(1) whether the discovery sought is within the foreign tribunal's jurisdictional reach and therefore accessible without aid under § 1782; (2) the nature of the foreign litigation and the foreign jurisdiction's receptivity to court assistance from the United States; (3) whether the § 1782 request conceals an attempt to circumvent foreign proof-gathering limits or other policies of the foreign country; and (4) whether the subpoena includes unduly intrusive or overly burdensome requests.

In Re Application of Global Energy Horizons Corp., 647 Fed.Appx. 83, 85 (3d Cir. 2016) (citing In Re Application of Chevron Corp., 633 F.3d 153, 162-64 (3d Cir. 2011); Intel, 542 U.S. at 256-61)).

         Upon consideration of Petitioner's representations and supporting declarations and documents, the Application meets § 1782's statutory requirements. Additionally, three of the four discretionary factors weigh in favor of granting both subpoenas requested in the Application. The fourth discretionary factor, however, only weighs in favor of granting Petitioner's request for a subpoena duces tecum; it weighs heavily against granting Petitioner's request for a subpoena ad testificandum.

         Section 1782 “expressly incorporates the Federal Rules of Civil Procedure and the fourth factor aligns with Rules 26 and 45.” Id. at 85-86. Thus, assessment of the fourth factor is “virtually identical to the familiar ‘overly burdensome' analysis that is integral to the Federal Rules.” Id. at 86 (citations omitted). Accordingly:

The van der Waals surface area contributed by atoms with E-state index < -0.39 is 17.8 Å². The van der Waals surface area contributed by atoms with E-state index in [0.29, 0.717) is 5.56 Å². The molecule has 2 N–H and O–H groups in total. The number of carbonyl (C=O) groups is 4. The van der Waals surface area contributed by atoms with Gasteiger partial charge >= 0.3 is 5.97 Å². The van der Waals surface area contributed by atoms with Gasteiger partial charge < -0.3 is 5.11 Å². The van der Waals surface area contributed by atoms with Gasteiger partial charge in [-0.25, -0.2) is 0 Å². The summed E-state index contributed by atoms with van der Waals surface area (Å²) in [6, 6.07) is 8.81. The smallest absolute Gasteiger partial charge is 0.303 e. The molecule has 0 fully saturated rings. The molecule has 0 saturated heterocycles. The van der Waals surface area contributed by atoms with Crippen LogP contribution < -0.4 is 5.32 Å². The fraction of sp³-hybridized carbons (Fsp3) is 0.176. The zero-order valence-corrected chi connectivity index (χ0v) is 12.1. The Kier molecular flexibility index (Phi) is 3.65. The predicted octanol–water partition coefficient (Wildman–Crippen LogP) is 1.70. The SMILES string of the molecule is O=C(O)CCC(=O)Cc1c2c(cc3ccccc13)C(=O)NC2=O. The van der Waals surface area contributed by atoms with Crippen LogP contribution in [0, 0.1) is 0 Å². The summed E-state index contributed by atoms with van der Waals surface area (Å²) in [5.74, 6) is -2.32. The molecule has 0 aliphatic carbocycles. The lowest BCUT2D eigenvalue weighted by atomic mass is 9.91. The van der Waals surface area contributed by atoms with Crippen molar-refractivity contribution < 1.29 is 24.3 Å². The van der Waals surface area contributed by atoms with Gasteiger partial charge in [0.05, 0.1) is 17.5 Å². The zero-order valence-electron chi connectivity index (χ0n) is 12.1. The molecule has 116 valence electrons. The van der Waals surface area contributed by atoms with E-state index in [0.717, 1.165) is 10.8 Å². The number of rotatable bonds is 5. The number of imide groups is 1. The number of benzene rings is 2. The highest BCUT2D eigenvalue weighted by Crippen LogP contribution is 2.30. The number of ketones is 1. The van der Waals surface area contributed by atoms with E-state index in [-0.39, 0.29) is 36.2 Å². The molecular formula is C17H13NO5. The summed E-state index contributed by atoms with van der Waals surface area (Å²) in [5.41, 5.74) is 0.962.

“courts only allow ‘discovery that appears reasonably calculated to lead to the discovery of admissible evidence pursuant to Rule 26. However, discovery is circumscribed by Rule 45, which provides that a ‘party or attorney responsible for issuing and serving a subpoena must take reasonable steps to avoid imposing undue burden or expense on a person subject to the subpoena.'”

Id. (citations omitted).

         Petitioner requests authorization “to obtain evidence from Respondent Blessed LLC pursuant to Rule 45 of the Federal Rules of Civil Procedure relating to issues identified in the Application, including: (i) issuing a subpoena duces tecum “in substantially the form attached to” the Application; and (ii) issuing an additional subpoena ad testificandum “for taking the deposition of Respondent as [Petitioner] reasonably may deem appropriate and as is consistent with the Federal Rules of Civil Procedure.” (D.I. 1, Attachment 1 ¶ 2 (Proposed Order)). Both of these requests seek broad authorization from the Court for Petitioner to pursue discovery from Respondent. The Court will not authorize such blank checks; however, the proposed subpoena duces tecum attached to the Application, (D.I. 1, Attachment 2), is sufficiently narrow given the scope of the Brazilian action and Respondent's eventual opportunity to object and/or submit a motion to ...